TMH would like to continue as a mouthpiece to promote and inspire others to continue to develop and grow new low energy projects, also to sign post existing and new initiatives.
How will we do this in the coming year? By continuing with our newsletter. We need help with this… Please let us know if this idea is something you would like to offer some of your time to help with and support.
Ginny Lee (Chair Transition Malvern Hills)
Crowd funding for micro community projects
MalvernSoup is a new start-up Soup following in the tradition of Soups around the country and inspired by Detroit Soup.
So what is MalvernSoup? They are a Group of volunteers who will organise a Sunday lunch get-together four times a year somewhere in Malvern. You’ll pay an entrance fee which will go to the winning project.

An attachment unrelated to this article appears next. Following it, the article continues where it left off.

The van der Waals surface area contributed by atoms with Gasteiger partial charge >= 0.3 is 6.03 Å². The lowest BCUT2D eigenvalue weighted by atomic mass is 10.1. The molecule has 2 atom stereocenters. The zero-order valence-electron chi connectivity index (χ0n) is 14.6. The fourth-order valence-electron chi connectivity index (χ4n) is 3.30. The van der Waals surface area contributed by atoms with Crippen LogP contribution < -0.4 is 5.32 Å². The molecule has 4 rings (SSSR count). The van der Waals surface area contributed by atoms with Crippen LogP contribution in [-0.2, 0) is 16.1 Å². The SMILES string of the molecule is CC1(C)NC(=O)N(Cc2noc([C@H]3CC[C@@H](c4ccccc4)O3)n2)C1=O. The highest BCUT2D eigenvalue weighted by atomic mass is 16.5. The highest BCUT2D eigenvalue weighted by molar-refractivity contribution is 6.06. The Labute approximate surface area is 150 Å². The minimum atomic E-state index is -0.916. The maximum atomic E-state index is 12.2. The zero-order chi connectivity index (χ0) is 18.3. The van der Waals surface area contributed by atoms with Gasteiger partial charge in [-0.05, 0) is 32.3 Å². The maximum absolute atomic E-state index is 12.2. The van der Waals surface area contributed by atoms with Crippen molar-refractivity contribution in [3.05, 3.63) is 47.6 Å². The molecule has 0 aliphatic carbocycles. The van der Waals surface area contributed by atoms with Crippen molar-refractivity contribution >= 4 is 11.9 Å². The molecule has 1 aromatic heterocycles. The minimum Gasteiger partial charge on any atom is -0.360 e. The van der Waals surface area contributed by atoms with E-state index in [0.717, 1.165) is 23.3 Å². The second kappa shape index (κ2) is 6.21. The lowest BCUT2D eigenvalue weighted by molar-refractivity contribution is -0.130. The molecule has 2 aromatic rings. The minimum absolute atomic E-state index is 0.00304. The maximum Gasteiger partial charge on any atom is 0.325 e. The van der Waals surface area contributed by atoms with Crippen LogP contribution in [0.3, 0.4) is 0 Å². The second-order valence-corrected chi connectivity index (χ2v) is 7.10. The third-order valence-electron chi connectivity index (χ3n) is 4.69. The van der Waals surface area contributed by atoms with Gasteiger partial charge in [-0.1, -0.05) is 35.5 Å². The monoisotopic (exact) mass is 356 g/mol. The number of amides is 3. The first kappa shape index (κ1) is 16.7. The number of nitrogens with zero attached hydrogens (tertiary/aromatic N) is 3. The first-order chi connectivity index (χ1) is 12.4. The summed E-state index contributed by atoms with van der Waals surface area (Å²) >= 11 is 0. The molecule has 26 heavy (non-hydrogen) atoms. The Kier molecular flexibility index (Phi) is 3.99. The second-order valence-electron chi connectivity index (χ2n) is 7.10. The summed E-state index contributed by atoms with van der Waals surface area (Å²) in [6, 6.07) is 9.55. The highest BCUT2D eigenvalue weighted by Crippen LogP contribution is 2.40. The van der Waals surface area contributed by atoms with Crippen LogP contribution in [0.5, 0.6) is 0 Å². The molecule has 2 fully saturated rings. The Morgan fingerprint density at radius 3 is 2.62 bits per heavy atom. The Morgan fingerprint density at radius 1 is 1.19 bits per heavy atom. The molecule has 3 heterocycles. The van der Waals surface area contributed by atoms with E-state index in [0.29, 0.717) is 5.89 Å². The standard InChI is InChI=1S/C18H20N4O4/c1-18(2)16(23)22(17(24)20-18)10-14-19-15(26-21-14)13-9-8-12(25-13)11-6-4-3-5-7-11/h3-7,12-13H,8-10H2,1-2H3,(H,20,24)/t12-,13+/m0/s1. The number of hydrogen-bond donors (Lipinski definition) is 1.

The next Malvern Soup is to be held At: Malvern Town FC Langland Avenue, Malvern WR14 2EQ. On: 11th December, 2016 At: 3pm to 6pm.
see malvernsoup.co.uk for more information.
Green Heart Gratitude Walk 14 October 2016
Show the Love
Women’s Institute (WI) members, their friends and other members of the community will be showing their gratitude to organizations in Great Malvern for taking action against climate change, on Friday 14 October. Green hearts, made by members of the WI, will be presented to organizations for taking a range of positive actions.
Harriett Baldwin MP will be joining them and the Gazette has promised some coverage – it would be good to have a bit of a crowd, so please join us – and bring a friend.
They will meet at 3.30pm at Malvern Theatres, where the first presentation will be made. We are then planning to walk around the town centre (not far), making 2-3 other presentations. We plan to finish by 4.30pm.
For more information, please contact Julia on 07904 389889 or 01684 577400.
This is copy of an article by Robin Coates, first written for Malvern Hillistic.